APP (Atactic Polypropylene): A modifier of asphalt (see modified bitumen roof membrane) that increases the UV resistance of the bitumen as well as its flexibility at low temperatures and improves its flow resistance at high temperatures.
(See Laminated Shingles)
A bituminous waterproofing agent applied to roofing materials during manufacture.
A saturated or coated felt installed as the first ply in some multi-ply modified bitumen roofing assemblies.
Built-Up Roof (BUR)
A flat or low-sloped roof consisting of multiple layers of asphalt and ply sheets.
(1) a class of amorphous, black or dark colored (solid, semi-solid or viscous) cementitious substances, natural or manufactured, composed principally of high molecular weight hydrocarbons and found in asphalts, tars, pitches and asphaltines;
(2) a generic term used to denote any material composed principally of bitumen.
A granule-surfaced coated sheet used as the top ply of a modified bitumen roof membrane.
A cast film is made by depositing a layer of plastic onto a surface, then solidifying and removing the film from that surface. The plastic layer can be in a molten form, in a solution, or in dispersion.
Coated Sheet or Felt
(1) an asphalt felt that has been coated on both sides with harder, more viscous asphalt; (2) a glass fiber felt that has been simultaneously impregnated and coated with asphalt or coal tar on both sides.
A continuous roof membrane, consisting of plies of felts, mats or fabrics that are laminated on a roof with alternate layers of cold-applied roof adhesive and surfaced with a cold-applied coating.
Two or more different polymers chemically linked together. It differs from an alloy or blend, which is a mixture of two or more polymers.
The structural surface to which the roofing or waterproofing system (including insulation) is applied.
A flexible sheet manufactured by the interlocking of fibers through a combination of mechanical work, moisture, and heat. Felts are manufactured principally from vegetable fibers (organic felts), glass fibers (glass fiber felts), or polyester fibers (polyester felts); other fibers may be present in each type.
An asphalt roofing base material manufactured from glass fibers.
Pieces of metal or roll roofing used to prevent seepage of water into a building around any intersection or projection in a roof, such as vent pipes, chimneys, adjoining walls, dormers and valleys.
Ceramic-coated colored crushed rock that is applied to the exposed surface of asphalt roofing products.
The inclined external angle formed by the intersection of two sloping roof planes. Runs from the ridge to the eaves.
The slope of a roof expressed either in percent or in the number of vertical units of rise per horizontal unit of run. Also referred to as slope.
Individual shingles that fasten together mechanically and provide greater wind resistance.
These shingles have more than one layer of tabs to create extra thickness. They are often referred to as three-dimensional or architectural shingles because they create visual depth on a roof and impart a custom look.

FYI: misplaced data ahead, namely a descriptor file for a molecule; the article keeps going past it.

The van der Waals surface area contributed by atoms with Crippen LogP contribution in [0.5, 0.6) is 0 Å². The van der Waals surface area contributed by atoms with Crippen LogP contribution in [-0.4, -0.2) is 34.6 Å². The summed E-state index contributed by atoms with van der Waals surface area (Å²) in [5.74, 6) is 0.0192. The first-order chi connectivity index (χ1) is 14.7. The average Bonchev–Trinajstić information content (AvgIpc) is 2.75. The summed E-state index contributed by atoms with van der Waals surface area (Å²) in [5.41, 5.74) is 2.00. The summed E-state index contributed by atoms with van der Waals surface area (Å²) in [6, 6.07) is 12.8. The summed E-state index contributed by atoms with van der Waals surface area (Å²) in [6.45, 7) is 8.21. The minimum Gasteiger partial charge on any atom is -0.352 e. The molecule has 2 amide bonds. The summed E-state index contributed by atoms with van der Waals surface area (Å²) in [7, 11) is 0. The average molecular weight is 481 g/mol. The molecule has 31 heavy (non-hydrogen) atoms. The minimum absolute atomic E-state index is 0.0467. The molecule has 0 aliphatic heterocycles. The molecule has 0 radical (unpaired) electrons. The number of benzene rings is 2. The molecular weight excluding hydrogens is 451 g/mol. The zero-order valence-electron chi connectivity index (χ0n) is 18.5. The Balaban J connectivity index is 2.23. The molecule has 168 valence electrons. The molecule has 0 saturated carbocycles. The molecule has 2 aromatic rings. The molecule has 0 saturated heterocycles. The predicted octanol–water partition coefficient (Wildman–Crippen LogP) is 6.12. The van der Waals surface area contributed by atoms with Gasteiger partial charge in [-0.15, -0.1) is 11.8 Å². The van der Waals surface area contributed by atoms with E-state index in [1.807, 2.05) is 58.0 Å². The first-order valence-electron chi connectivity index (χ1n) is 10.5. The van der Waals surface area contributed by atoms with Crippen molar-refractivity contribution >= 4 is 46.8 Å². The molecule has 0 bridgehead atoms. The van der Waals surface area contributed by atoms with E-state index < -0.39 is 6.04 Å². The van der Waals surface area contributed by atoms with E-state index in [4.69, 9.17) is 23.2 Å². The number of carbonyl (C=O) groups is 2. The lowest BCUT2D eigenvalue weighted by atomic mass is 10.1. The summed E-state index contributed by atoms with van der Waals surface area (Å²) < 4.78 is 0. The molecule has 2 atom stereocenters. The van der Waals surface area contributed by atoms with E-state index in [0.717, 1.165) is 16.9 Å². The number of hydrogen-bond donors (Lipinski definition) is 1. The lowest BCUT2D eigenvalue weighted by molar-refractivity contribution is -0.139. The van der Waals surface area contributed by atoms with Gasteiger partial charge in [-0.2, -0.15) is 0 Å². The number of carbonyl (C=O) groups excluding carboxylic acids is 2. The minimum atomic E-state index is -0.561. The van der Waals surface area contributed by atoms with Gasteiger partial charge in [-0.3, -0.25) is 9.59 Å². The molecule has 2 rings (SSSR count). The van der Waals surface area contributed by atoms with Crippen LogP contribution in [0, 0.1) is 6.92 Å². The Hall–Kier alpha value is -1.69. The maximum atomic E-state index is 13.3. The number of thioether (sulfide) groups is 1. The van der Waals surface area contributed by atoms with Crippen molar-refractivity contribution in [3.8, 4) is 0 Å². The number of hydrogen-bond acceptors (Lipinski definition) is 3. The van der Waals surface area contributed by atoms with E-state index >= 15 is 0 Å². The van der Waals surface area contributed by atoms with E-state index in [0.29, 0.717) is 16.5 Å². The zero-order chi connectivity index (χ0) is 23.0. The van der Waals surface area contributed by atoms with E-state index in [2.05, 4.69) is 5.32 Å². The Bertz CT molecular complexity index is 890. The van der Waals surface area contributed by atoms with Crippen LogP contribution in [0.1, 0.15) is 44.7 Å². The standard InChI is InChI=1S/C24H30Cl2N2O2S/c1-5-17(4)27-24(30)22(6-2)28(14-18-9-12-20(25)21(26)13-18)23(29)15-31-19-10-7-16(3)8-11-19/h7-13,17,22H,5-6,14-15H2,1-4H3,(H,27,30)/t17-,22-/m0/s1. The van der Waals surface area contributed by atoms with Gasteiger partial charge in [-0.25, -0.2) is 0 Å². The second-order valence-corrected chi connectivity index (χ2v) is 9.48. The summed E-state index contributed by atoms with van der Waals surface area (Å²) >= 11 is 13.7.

A roof covering or waterproofing layer whose primary function is the exclusion of water.
Modified Bitumen Roof Membrane
A continuous, semi-flexible roof membrane assembly consisting of plies of saturated felts, coated felts, fabrics or mats between which alternate layers of bitumen are applied, either surfaced or unsurfaced.
An asphalt roofing base material manufactured from cellulose fibers.
One of the most rapidly growing commodity plastics. PP is used to make auto parts, appliance parts, pipes, toys, medical tubing, margarine tubs, syrup bottles and trash bags.
Polyurethane is a polymer the molecular structure of which may cross-link and become a thermosetting plastic, or stay linear and remain thermoplastic. Thermosetting polyurethane molecules cross-link into a single giant molecule.
Chemical compound with high molecular weight consisting of a number of structural units linked together by covalent bonds. The simple molecules that may become structural units are themselves called monomers. A structural unit is a group having two or more bonding sites. In a linear polymer, the monomers are connected in a chain arrangement and thus need only have two bonding sites. When the monomers have three bonding sites, a nonlinear, or branched, polymer results. Naturally occurring polymers include cellulose, proteins, natural rubber, and silk; those synthesized in the laboratory have led to such commercially important products as plastics, synthetic fibers, and synthetic rubber.
The practice of removing an existing roofing system and replacing it with a new roofing system.
Asphalt roofing products manufactured in roll form, either smooth- or mineral-surfaced.
An asphalt-impregnated felt used as an underlayment between the deck and the roofing material.
A modifier of asphalt (see modified bitumen roof membrane) that enhances the bitumen’s ability to resist the effects of aging the weather.
A roof membrane surfaced with a layer of hot-mopped asphalt, cold-applied asphalt-clay emulsion, cold-applied asphalt cutbacks, elastomeric coating, or sometimes with an unmopped, inorganic felt.
A unit of roof measure covering 100 square feet.
Manufactured in both standard and metric dimensions, these asphalt shingles are approximately three times as long as they are wide, and are distinguished by the number of cutouts or tabs that they have. The most common are three tab.
The resistance of a material to being torn apart; the maximum tensile or pulling stress it can withstand. Tensile strength tests may measure the tensile stress a material can support without yielding, or without breaking.
(See Laminated Shingles)
Asphalt saturated felt used beneath roofing to provide additional protection for the deck.
ULTRAVIOLET (U.V.) STABILIZERS
Commonly used in PVC, polyethylene, polypropylene, polystyrene, ABS and polyesters to prevent degradation from U.V. radiation.